Few of Roman Abramovich’s many managerial hires since he took over at Stamford Bridge have matched the impact of Jose Mourinho’s bombastic arrival in 2004, but the dismal end to the Portuguese’s second stint has tarnished his legacy and left the Blues faithful ready for a new hero.
In Antonio Conte, Abramovich looks to have recruited a born winner and Chelsea’s promising start is already healing the wounds of last season. The following graphic breaks down some of the more interesting numbers from the Italian’s start to life in the Premier League:
With 12 top-flight games played so far, Conte’s side have already amassed more than twice as many points as they had at this stage in 2015/16 – 28 compared with 11 – and sit proudly at the top of the table. Mourinho’s first dozen outings last season saw them reach their lowest ebb, languishing in 16th place with a whopping 23 goals conceded – while this time around they have only shipped nine.
In racking up his sixth straight league win without conceding a goal at Middlesbrough last weekend, Conte has already equalled one of his predecessor’s records. While four other Premier League managers have won six games to nil in a row – Sir Alex Ferguson, Manuel Pellegrini, Rafael Benitez and another former Blues boss, Carlo Ancelotti – only Mourinho had achieved this in his debut season, before Conte replicated the feat.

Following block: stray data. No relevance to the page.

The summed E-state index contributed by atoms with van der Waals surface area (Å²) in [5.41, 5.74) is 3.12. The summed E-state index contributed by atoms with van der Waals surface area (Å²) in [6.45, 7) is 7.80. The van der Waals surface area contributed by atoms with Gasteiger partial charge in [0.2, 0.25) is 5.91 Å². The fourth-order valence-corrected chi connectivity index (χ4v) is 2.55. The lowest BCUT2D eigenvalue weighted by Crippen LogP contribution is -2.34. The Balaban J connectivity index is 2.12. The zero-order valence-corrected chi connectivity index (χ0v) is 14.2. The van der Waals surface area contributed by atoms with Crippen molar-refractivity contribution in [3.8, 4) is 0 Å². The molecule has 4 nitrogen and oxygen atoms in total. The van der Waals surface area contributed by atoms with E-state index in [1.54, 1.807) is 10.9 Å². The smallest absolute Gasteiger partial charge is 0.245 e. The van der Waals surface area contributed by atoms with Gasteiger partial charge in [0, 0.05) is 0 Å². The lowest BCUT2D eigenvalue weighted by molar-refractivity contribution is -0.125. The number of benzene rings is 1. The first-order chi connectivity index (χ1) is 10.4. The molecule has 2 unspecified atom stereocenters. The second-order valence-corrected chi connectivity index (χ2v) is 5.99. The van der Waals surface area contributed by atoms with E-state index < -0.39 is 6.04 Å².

The new manager also deserves credit for restoring Eden Hazard to his best, with the Belgian wizard’s dismal showing last season already a distant memory. In his first three Premier League campaigns at Chelsea, Hazard was contributing an impressive average of around 0.6 goals per 90 minutes (based on goals scored plus assists made), but this dropped by over half to just 0.27 last term. With seven goals and one assist already this term, his contribution is at its highest rate ever and he has already surpassed last season’s tally (four goals and three assists).
Finally, the Blues’ points tally bodes well for their prospects of making an immediate return to the Champions League. Since the Premier League was reduced to 20 teams in 1995, 21 sides have matched Chelsea’s current tally after 12 matches and all but two of them have gone on to finish in the top four. The exceptions – Liverpool in 2002/3 and Aston Villa (remember them?) in 1998/99 – were overshadowed by the success of others: two thirds went on to finish the season in either first or second place.
With Tottenham visiting on Saturday and a trip to Manchester City looming afterwards, Conte’s impressive run may not last too much longer, although Spurs have never won a Premier League game at Stamford Bridge. However, it looks like he’s already built the foundations for a successful spell that will keep even the club’s notoriously fickle owner happy.